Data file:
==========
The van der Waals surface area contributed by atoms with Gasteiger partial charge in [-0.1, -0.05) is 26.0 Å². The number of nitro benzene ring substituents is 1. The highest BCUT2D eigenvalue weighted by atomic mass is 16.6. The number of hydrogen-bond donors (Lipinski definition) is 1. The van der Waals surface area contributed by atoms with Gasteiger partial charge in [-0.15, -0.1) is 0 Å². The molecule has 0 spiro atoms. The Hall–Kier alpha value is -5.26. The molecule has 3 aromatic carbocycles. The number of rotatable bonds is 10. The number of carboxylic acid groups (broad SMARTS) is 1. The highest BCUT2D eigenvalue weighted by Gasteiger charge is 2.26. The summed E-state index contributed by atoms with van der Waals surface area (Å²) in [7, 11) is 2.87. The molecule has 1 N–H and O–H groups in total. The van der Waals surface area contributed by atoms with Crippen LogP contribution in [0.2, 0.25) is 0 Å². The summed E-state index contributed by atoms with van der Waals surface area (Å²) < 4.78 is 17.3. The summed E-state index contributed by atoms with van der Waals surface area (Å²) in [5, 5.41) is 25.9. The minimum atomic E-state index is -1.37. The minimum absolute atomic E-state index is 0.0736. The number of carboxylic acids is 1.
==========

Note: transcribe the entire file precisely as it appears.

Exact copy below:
The van der Waals surface area contributed by atoms with Gasteiger partial charge in [-0.1, -0.05) is 26.0 Å². The number of nitro benzene ring substituents is 1. The highest BCUT2D eigenvalue weighted by atomic mass is 16.6. The number of hydrogen-bond donors (Lipinski definition) is 1. The van der Waals surface area contributed by atoms with Gasteiger partial charge in [-0.15, -0.1) is 0 Å². The molecule has 0 spiro atoms. The Hall–Kier alpha value is -5.26. The molecule has 3 aromatic carbocycles. The number of rotatable bonds is 10. The number of carboxylic acid groups (broad SMARTS) is 1. The highest BCUT2D eigenvalue weighted by Gasteiger charge is 2.26. The summed E-state index contributed by atoms with van der Waals surface area (Å²) in [7, 11) is 2.87. The molecule has 1 N–H and O–H groups in total. The van der Waals surface area contributed by atoms with Crippen LogP contribution in [0.2, 0.25) is 0 Å². The summed E-state index contributed by atoms with van der Waals surface area (Å²) < 4.78 is 17.3. The summed E-state index contributed by atoms with van der Waals surface area (Å²) in [5, 5.41) is 25.9. The minimum atomic E-state index is -1.37. The minimum absolute atomic E-state index is 0.0736. The number of carboxylic acids is 1.